Originally Posted by shoman94
Ha! Just losing my sh|t a little. It's ok for OLED junkies to have, crushed shadow detail, banding, tinting, abl and posturization issues but it's still the best..... Just ask them. God forbid you have a little blooming in specific low APL scenes, specific reflection situations and it's the end of the world.
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The biggest reason this TV has gotten so much flack is because, "expectations", everyone were expecting
it to be the true and superior successor to Z9D, but that wasn't what they got. Especially in those areas that are traditionally most important for a LCD like, black levels, contrast and blooming control. If it instead had been marketed as a new model with a fancy new wide
angle filter and very accurate
colors then it would have been received with different expectations and probably gotten more slack for it's shortcomings.
It truly isn't a worthy successor but it still is a very
good TV non the less. I think it's not cost effective to make a true successor at this time in the current market. Most TV peasants are happy with OLED as they haven't seen or consume high nit HDR, know of ABL or understand the risk of burn in. For those consumers OLEDs are fantastic with it's superior blacks and great good colors, WRGB ahem!...
As it stands today it's impossible to get a TV that covers all the bases. I was so looking forward to ZG9 but the input-lag of 30ms is simply a big NO GO for me. If we are lucky, which I don't believe, they would launch a ZG9 75" at 4K and input lag of 21ms or lower but according to Vincent, Sony only intends to have one Master series per screen size on the market at the same time and now that Sony is jumping on the OLED wagon they will use them 4K screens up to 75" and then use ZG9 for 8K 85" and above so there is no room for a 75" LED Master TV anymore. I think Sony would have gone 8K 85" OLED if had been were cost efficient as well as they absolutely want to do 8K above 85" do get good pixel density at those panel sizes.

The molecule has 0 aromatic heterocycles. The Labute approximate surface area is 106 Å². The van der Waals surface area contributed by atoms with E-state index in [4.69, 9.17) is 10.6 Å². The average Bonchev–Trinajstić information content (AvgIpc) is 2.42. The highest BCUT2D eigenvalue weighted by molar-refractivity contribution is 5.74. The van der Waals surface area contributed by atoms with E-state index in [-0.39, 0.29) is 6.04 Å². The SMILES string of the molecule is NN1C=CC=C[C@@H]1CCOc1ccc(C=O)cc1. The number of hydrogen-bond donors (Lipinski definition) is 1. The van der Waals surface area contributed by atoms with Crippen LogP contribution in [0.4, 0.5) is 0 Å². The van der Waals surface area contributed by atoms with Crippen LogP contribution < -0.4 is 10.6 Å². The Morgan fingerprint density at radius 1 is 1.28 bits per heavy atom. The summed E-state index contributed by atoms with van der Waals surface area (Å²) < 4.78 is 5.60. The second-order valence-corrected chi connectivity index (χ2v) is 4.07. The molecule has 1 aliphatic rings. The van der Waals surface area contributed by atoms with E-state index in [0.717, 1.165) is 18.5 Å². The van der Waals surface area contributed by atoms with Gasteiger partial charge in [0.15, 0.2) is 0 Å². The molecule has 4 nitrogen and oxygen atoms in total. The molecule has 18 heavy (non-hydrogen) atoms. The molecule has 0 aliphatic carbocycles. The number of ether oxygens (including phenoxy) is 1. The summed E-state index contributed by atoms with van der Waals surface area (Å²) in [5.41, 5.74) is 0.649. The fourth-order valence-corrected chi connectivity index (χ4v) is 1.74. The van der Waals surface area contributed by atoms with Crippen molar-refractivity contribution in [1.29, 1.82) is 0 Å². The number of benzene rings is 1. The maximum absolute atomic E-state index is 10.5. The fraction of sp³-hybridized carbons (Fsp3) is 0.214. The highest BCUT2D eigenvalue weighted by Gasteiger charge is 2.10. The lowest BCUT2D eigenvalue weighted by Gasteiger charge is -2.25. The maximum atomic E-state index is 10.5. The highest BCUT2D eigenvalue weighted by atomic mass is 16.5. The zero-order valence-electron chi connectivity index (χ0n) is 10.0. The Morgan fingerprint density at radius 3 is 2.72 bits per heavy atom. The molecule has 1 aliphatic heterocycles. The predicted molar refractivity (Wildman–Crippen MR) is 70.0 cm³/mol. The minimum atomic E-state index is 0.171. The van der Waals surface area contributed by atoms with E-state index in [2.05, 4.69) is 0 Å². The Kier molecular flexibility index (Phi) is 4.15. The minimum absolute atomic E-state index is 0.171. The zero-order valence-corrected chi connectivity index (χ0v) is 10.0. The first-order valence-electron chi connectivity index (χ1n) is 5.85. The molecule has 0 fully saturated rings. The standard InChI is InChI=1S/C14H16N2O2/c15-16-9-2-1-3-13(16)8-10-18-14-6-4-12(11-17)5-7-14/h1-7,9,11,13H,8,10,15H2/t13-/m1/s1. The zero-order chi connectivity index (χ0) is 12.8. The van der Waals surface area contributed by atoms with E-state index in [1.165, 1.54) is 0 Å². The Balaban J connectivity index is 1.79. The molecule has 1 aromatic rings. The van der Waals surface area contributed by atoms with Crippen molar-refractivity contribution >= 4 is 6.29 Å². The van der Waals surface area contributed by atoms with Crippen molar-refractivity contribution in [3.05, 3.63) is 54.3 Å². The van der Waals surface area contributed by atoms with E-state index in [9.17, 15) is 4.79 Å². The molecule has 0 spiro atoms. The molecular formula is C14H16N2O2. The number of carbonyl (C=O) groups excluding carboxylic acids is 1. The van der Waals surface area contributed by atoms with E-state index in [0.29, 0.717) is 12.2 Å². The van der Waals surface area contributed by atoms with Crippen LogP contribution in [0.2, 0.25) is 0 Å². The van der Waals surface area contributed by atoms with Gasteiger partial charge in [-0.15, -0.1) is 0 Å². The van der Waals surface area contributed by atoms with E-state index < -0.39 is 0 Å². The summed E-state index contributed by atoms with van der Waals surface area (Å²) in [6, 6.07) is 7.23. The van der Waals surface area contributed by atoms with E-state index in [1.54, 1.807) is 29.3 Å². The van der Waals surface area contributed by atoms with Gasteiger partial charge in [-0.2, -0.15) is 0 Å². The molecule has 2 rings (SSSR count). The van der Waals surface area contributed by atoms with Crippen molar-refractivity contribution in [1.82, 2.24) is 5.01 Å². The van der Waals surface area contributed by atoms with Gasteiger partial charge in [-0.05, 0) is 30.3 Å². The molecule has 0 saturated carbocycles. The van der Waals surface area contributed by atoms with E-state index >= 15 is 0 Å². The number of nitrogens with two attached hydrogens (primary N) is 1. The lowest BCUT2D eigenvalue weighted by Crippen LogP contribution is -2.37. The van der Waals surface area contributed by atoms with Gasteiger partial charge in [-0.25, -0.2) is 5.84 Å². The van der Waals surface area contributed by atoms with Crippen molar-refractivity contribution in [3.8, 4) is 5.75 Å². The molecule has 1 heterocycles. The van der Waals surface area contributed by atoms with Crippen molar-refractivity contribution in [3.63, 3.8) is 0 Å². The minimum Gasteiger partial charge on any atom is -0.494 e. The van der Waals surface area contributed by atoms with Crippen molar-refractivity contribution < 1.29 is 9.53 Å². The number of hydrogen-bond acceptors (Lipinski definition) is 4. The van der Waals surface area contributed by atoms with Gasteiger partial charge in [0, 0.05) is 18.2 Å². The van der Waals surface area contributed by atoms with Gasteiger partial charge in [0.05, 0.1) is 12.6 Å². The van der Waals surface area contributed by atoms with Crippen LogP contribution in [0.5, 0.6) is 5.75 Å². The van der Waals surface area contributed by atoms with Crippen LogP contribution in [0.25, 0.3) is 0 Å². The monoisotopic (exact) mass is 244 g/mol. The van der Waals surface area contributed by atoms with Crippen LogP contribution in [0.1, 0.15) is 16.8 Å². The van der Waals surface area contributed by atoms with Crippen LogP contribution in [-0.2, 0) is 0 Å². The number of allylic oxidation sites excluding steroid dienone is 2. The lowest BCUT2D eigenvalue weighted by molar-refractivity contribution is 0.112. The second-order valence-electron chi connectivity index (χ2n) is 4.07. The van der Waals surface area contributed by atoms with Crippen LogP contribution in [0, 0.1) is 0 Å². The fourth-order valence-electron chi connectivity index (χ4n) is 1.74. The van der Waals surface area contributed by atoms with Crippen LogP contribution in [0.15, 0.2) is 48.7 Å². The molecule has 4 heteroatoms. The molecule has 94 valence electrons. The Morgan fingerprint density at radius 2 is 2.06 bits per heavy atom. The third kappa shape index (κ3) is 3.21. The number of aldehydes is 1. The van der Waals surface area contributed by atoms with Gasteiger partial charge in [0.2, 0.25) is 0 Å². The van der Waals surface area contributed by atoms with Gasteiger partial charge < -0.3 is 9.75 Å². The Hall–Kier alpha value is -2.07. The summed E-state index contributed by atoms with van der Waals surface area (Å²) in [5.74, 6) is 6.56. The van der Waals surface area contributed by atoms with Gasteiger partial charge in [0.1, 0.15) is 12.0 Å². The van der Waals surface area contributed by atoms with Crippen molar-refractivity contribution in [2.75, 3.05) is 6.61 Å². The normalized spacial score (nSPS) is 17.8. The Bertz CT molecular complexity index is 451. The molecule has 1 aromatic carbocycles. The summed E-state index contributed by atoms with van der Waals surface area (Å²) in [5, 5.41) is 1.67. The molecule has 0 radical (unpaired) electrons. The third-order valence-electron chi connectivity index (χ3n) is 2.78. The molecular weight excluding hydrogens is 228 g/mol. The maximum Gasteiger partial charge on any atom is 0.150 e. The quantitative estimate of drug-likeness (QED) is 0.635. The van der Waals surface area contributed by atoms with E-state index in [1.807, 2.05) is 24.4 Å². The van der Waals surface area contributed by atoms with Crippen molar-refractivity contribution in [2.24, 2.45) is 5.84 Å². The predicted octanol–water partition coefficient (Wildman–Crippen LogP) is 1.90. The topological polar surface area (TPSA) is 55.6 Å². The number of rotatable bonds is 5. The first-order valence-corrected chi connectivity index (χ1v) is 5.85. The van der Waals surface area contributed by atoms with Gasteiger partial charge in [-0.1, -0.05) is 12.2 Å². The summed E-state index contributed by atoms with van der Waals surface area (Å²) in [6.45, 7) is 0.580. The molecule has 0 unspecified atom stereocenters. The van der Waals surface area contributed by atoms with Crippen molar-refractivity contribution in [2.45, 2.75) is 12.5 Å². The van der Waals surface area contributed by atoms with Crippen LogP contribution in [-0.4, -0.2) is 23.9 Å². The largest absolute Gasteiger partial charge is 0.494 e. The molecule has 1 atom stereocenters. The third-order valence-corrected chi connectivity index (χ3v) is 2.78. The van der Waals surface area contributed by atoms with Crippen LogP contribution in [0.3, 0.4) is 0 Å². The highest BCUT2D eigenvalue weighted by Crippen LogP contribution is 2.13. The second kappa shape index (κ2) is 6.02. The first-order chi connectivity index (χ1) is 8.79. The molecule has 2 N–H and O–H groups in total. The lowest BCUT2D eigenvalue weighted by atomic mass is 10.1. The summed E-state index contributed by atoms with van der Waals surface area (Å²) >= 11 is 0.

I think we are in a weird situation where OLED has reached it's max potential when it comes to HDR brightness, but as most manufactures and consumers seem happy to go OLED we may see a long stretch of unfortunate low 1000 nit peak mastered content going forward. I don't believe HDR to disappear as 3D did largely due to mostly poor implementations and lack of good content, but it will take a while till we'll see TVs with both blinding HDR and great blacks.